When Chinmaya Samal from a remote village in India failed to muster the grades to get admission to a leading engineering college of his choice, he had to settle for the next best which wasn’t 'best' at all. He attended a local college to study information technology but the learning experience was far less than what he expected.
A year and a half into his studies, he went online and found open online courses from leading universities abroad that pieced the missing link he felt with regard to his learning at college. One of the courses that Samal applied for was Coursera’s Financial aid program where he specialised in Android programming. So good was his learning skills that he became the winner on Coursera’s Capstone Project. His disappointment at not having got through to a college of his choice was mitigated to some extent by winning a summer research opportunity at Vanderbilt University, thanks to connecting with the instructor from Coursera.
Presently, Samal is creating mobile tools for social good, including an app that will help issue Amber Alerts for missing children via social networks.
Samal is one among many Indians who opt for Massive Open Online Course (MOCC). Around 52,000 learners from across the globe were included in a recent survey by Coursera in partnership with researchers at University of Pennsylvania and University of Washington. The survey targetted any learner who was three or more months past completing at least one course on Coursera.
Some highlights of the survey:
- 58 percent of career builders in India became better equipped for their current job
- 90 percent of Indians reported a higher career enhancement as against a global 87 percent
- Over 76 percent of Indian learners said that they benefited from its courses against a global percentage of 61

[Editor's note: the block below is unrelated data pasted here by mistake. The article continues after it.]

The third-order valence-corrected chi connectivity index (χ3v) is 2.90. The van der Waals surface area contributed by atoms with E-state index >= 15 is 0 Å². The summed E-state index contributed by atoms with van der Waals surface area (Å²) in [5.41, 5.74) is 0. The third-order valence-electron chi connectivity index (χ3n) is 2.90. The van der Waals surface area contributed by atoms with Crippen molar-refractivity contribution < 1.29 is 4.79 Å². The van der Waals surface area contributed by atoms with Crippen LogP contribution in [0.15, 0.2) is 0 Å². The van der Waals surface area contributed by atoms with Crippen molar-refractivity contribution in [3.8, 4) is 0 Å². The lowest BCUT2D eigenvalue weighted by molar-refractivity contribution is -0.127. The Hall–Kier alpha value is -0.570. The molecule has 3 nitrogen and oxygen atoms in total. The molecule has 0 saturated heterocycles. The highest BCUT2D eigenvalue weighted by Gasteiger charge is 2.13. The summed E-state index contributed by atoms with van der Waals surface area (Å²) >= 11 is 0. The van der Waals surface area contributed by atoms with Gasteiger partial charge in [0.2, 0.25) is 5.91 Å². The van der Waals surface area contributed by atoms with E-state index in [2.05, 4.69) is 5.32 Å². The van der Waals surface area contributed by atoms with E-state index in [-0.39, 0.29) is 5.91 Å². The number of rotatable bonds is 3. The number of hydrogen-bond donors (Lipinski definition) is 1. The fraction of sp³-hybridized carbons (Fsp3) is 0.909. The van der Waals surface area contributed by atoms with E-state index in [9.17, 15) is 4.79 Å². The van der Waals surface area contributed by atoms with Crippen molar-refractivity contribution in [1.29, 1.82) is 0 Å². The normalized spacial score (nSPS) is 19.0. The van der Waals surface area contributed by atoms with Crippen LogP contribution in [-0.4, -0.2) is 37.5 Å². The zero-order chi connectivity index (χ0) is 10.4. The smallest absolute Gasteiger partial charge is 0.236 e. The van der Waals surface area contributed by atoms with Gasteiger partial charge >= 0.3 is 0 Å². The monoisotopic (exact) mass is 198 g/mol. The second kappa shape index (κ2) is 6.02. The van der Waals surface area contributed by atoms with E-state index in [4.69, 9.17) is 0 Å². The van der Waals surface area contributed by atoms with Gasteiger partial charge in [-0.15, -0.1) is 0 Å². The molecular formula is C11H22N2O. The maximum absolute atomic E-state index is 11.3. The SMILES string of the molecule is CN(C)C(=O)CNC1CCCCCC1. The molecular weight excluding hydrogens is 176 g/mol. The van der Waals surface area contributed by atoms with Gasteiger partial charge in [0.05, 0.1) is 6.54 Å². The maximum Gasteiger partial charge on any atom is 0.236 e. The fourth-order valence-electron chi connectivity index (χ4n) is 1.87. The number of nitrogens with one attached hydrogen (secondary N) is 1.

- 36 percent of career builders in India saw tangible benefits like receiving a pay raise, a promotion, a new job or starting a new business
- 35 percent of learners in India are looking to further their education
- 33 percent in India saw tangible benefits like receiving credit or fulfilling prerequisites towards an academic degree, nearly double of global average of 18%.
- 30 per cent of Indians seeking to advance their education reported improved admissions to academic programs (versus 17 per cent globally)
- 39 percent who chose to earn a Course Certificate were more likely to report tangible career benefits, indicating the growing value of online education credentials.
Coursera was founded in 2012 by Daphne Koller and Andrew Ng, both Stanford University computer science professors, who shared a vision for harnessing technology to make education accessible to anyone with an internet connection. The duo offered their first open online courses through Stanford in 2011.
Koller says that Indians on Coursera are disproportionately drawn towards technology, computer science, and business courses—more so than in any other large country. Karnataka has the largest number of Courserians, while Maharashtra and Delhi take the second and third positions, respectively. Primary target market in India is in the age group of 18 and above.
The courses are taught free of charge. However, a learner has to pay for a certificate of completion of the course.
Coursera tied up for the first time in India with the Indian School of Business (ISB), where it launched its first course, A Life of Happiness and Fulfilment, in June. The course attracted over 50,000 students, said Koller.
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Updated Date: Sep 28, 2015 16:05:42 IST